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WR Steve Ishmael doing all he can to turn Syracuse from underdog into frontrunner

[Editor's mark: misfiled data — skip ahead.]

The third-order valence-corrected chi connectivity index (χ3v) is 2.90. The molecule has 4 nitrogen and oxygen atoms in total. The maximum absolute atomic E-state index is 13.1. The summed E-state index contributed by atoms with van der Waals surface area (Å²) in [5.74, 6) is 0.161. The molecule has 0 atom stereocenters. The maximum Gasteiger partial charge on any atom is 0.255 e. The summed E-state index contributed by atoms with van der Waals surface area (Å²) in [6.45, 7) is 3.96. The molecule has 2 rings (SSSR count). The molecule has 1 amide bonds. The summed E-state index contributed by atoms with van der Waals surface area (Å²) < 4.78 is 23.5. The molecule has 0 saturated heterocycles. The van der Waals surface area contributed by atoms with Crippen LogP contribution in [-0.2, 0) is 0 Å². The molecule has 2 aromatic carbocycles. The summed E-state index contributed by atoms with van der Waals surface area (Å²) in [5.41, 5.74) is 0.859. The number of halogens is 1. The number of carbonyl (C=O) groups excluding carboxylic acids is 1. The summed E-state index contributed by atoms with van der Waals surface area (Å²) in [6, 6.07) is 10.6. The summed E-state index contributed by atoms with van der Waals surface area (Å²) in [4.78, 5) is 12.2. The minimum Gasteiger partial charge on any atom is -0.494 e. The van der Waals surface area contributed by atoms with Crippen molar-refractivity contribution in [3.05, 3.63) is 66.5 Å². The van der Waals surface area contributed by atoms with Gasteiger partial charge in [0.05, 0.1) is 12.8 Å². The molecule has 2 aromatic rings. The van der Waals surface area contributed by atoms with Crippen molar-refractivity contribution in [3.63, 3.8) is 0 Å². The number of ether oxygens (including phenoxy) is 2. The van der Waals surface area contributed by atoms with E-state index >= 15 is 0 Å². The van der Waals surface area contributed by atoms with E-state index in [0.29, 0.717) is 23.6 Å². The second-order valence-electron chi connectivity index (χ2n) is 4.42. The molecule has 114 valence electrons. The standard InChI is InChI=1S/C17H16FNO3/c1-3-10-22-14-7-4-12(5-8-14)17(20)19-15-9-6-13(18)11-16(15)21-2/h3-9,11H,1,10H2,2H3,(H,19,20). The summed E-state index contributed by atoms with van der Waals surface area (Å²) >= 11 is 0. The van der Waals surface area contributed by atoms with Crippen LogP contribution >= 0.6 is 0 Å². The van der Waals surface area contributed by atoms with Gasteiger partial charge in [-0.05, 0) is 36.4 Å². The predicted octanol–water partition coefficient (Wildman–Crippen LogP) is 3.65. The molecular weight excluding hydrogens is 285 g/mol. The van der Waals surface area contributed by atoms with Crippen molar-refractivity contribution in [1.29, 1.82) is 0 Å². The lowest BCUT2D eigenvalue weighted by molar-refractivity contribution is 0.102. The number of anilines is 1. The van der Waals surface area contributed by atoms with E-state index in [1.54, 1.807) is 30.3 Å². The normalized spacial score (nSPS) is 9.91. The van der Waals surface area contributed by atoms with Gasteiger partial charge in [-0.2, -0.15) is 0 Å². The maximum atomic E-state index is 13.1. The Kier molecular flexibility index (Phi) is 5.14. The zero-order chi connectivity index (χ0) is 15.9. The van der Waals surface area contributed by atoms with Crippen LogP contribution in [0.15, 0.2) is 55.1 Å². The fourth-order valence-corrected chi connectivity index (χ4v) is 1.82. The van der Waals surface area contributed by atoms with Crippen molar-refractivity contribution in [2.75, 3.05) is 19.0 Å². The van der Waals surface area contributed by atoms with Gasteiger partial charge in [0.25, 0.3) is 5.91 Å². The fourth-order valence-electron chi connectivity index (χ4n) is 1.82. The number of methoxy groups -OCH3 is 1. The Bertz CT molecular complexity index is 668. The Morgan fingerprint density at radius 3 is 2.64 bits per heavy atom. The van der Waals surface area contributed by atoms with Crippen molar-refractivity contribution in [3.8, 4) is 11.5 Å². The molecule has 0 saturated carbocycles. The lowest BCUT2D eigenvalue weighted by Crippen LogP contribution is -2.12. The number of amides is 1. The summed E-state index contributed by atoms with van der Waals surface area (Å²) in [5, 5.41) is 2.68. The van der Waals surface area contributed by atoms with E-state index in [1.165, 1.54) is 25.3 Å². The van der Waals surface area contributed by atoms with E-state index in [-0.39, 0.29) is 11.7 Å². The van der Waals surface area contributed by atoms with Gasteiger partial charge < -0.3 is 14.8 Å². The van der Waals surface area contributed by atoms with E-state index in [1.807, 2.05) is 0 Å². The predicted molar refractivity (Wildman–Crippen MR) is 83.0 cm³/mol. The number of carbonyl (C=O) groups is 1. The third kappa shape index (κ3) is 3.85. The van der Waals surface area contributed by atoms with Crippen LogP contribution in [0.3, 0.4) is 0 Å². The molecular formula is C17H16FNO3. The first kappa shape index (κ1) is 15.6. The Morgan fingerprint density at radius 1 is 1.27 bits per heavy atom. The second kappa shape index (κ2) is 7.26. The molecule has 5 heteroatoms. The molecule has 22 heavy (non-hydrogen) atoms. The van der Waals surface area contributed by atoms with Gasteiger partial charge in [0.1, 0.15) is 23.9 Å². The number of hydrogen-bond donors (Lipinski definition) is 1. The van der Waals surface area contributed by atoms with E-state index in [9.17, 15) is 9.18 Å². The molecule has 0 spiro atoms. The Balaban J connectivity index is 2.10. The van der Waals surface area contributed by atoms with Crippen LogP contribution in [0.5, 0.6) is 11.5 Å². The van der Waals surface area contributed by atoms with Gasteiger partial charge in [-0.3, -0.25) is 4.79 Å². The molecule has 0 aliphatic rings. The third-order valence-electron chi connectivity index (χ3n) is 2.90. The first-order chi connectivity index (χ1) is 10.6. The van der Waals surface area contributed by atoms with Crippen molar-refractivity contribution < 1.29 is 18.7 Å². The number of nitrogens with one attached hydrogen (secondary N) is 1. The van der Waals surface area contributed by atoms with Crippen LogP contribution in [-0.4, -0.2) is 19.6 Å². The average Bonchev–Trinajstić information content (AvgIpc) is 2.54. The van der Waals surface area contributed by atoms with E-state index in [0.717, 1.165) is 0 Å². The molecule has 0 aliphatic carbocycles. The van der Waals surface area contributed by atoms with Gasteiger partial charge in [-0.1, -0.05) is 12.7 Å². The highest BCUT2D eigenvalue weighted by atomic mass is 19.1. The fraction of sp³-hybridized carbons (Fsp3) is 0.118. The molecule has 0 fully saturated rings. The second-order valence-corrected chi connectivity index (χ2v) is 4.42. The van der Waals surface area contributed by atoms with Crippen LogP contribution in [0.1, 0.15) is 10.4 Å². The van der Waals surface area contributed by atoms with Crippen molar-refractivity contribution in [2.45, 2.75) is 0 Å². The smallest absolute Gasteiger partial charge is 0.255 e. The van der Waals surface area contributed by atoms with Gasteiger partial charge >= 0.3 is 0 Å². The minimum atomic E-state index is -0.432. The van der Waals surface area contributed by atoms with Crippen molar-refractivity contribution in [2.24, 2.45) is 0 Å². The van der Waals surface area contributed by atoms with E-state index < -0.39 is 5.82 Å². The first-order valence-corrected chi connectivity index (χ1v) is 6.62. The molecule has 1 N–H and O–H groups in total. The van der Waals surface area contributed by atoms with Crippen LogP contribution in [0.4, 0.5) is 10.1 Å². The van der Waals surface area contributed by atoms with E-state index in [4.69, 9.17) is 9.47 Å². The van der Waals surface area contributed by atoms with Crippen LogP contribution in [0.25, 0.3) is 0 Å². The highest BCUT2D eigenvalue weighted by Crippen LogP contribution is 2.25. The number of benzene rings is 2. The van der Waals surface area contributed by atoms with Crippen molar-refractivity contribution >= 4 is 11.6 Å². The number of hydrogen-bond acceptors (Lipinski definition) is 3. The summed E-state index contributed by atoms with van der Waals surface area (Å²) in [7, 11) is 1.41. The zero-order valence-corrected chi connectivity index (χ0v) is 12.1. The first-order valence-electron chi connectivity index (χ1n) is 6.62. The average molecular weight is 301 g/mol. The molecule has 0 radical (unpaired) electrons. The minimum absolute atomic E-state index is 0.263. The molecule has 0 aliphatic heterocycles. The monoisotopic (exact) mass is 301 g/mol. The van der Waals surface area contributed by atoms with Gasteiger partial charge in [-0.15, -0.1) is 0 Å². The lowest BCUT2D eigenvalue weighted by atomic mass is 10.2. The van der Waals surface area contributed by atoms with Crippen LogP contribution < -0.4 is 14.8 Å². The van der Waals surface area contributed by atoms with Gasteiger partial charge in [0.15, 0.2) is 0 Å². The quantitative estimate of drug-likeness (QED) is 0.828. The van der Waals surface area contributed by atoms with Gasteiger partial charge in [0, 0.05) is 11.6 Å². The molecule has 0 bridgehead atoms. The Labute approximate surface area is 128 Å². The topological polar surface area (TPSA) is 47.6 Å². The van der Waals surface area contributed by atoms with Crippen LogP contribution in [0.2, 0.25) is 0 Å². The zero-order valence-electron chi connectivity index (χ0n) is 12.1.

first_img Related Stories Steve Ishmael has breakout performance in loss to Pittsburgh Steve Ishmael’s greatest weakness was his weakness. He lacked the physique of a college football hopeful.Then a high school freshman, a 162-pound Ishmael went to make a block on a defender 40 pounds larger. He was pushed backward so easily the defender taunted him.“‘Man you got to go to the weight room,’” Ishmael said the defender told him. “I took that so personal. Ever since then, I’ve literally been in the weight room every day taking it serious.”His older brothers were bigger than he was too. Their size reminded him of the same thing that the defender did.With Ishmael’s strength a perpetual work in progress, his college aspirations were nonexistent until he received his first offer from Western Michigan. It was a shock to Ishmael in his junior year, something he never expected and hardly believed when it happened.AdvertisementThis is placeholder textI was like, ‘Wow. Me?’Steve IshmaelIshmael eventually chose Syracuse over offers from Oregon and Tennessee in order to help a program trying to turn things around — a desire to help that defines him. He increased his weight from 178 pounds as a freshman last season to 205 now and is the Orange’s (3-5, 1-3 Atlantic Coast) leading receiver with 397 yards, 26 receptions and four touchdowns, three of which have come in the past four games.Ishmael wants to be a part of what makes Syracuse great. He accepts the current struggles, because ingrained in his decision to play for SU was his desire to turn things around and make an underdog a frontrunner.“When you see them change, that’s when you’ll be like, ‘Man, they really did it,’” Ishmael said. “… If I changed the channel and saw the Rockets vs. the Suns and the Suns are losing by 20, I’ll be like, ‘Come on Suns!’” In three games this year, Ishmael’s caught just one pass. But the Orange won two of those three and he understands it comes down to matchups. While he says there’s always room for improvement, especially in his route running, Ishmael takes pride in blocking for teammates when he doesn’t get the ball.Since the age of 5, Ishmael’s been working on his craft. He’d play outside with his older brothers Kemal, a safety on the Atlanta Falcons, and Trevor, a former player at Western Michigan.That’s how Ishmael learned to snatch passes out of the air. His fundamentals grew and his outstanding body control followed suit.On a 53-yard touchdown against Wake Forest on Sept. 12, Ishmael caught the ball behind the cornerback covering him in a cover two. The safety sprinted toward him to make a tackle, but Ishmael swung out his hips and avoided him.“I think it’s his ability to make plays when everything in front of him is a bit of a mess,” SU head coach Scott Shafer said, “which says a lot about his ability to see multiple things at once.”The reliability that Ishmael provides on the field is the same one he does off it.The summer entering Ishmael’s senior year of high school, neighbor and teammate Immel Rai needed a place to live due to family issues. The Ishmaels took Rai in, which was one of the only ways Rai could continue playing for North Miami Beach (Florida) High School. They treated him like any other kid in the family.I probably wouldn’t have made it through high school or made it anywhere without Steve and his family.Immel RaiOne time, former teammate Buthler Jean’s car broke down on Interstate 95 traveling north and he needed a jumpstart.Though Ishmael lived more than 20 minutes away, he was the first person Jean called.“I knew he would come through for me,” Jean said.In high school, Ishmael also played cornerback. In three seasons, only two catches were made against him, Jean said. Ishmael, though, never saw himself as a cornerback. His primary focus was wide receiver and that’s the position he considered playing in college.He did it anyway because it was a way to help his team.“That’s Steve for you,” Jean said.Ishmael, a devout Christian, recognizes the power faith has in bringing people closer together. He’s tried to drag teammates to church, roommate Ervin Philips said. Amid a season in which Syracuse has used four different quarterbacks, it’s his way of trying to build team chemistry.When the Orange lost to Pittsburgh on Oct. 24, Ishmael surpassed career highs in both receptions and yards. But in the fourth quarter, he dropped a crucial pass in the red zone that could have helped extend a drive to give SU the lead.Three days afterward, offensive coordinator Tim Lester said the only thing Ishmael thought about following the game was that one drop. Lester assured his receiver that SU wouldn’t have been competitive without him that day.He tried to cheer him up, but still, Lester took comfort in how focused Ishmael was on improving on his failure so it wouldn’t happen again.Ishmael roots for underdogs, but he doesn’t want Syracuse to be one anymore.“That’s the way he thinks,” Lester said, “and that’s a really good sign about what type of kid he is and where he can go.” Comments Facebook Twitter Google+center_img Published on November 4, 2015 at 11:14 pm Contact Paul: [email protected] | @pschwedslast_img

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